A History of the County of Middlesex: Volume 7, Acton, Chiswick, Ealing and Brentford, West Twyford, Willesden. Originally published by Victoria County History, London, 1982.
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On the 2 hides which apparently constituted West Twyford in 1086, there was one ploughteam in demesne and land for ½ plough more. (fn. 1) The demesne was described as a ploughland c. 1274 (fn. 2) and as 100 a. of arable in 1290 and 1303. (fn. 3) In 1086 there were two villeins on a virgate, a bordar on 6 a., and three cottars. (fn. 4) There were six tenant estates c. 1200, mostly small and paying rents ranging from 7d. to 39d., (fn. 5) and open arable fields called Perifield and Cotstedel in the 13th century. (fn. 6) By 1290 there were three free and seven customary tenants. The latter owed mowing and haymaking services, described in 1302 as 32 autumn works. (fn. 7) Although the Brent was near, no meadow was recorded in 1086; only 3 a. were recorded in 1290, but the haymaking services suggest that the acreage was higher. (fn. 8) In 1304 the manor was described as having 180 a. of meadow and no arable; (fn. 9) its depopulation may have been complete before the inclosing activities of the manorial lords, probably in the 15th or early 16th century. (fn. 10)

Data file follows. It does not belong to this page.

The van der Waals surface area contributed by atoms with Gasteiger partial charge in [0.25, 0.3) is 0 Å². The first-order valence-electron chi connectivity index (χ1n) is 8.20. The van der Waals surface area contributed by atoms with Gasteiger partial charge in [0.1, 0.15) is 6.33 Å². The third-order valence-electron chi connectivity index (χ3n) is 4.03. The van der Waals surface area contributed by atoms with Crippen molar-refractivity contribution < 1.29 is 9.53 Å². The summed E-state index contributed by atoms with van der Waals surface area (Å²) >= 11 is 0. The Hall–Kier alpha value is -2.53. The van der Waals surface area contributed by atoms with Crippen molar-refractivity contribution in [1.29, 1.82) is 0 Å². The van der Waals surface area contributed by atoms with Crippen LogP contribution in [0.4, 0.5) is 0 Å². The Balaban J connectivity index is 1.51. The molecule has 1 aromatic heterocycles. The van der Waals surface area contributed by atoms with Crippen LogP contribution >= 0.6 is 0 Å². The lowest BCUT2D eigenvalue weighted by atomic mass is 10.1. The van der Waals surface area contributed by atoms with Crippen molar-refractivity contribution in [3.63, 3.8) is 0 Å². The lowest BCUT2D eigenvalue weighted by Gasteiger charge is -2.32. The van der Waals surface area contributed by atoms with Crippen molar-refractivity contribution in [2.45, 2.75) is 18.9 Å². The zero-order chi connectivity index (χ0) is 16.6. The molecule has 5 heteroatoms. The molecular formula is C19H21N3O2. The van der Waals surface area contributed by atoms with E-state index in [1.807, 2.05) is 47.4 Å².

Woodland, sufficient for 50 pigs in 1086, (fn. 11) was described in 1290 as 5 a. and in 1304 as 4 a. (fn. 12) In 1635 George Lyon offered timber from Twyford for sale, some of it to the navy, (fn. 13) and by the mid 18th century West Twyford was wholly pasture. (fn. 14)
Grass was grown for hay by 1833 (fn. 15) and was used for dairy cattle in the late 19th century. The Alexian brothers ran a home farm at Twyford Abbey until 1940, when they leased it to Guinness Brewery. The stock included 14 cows in 1940 and 25 in 1963, when the brewery changed to beef cattle, which remained in 1975. (fn. 16)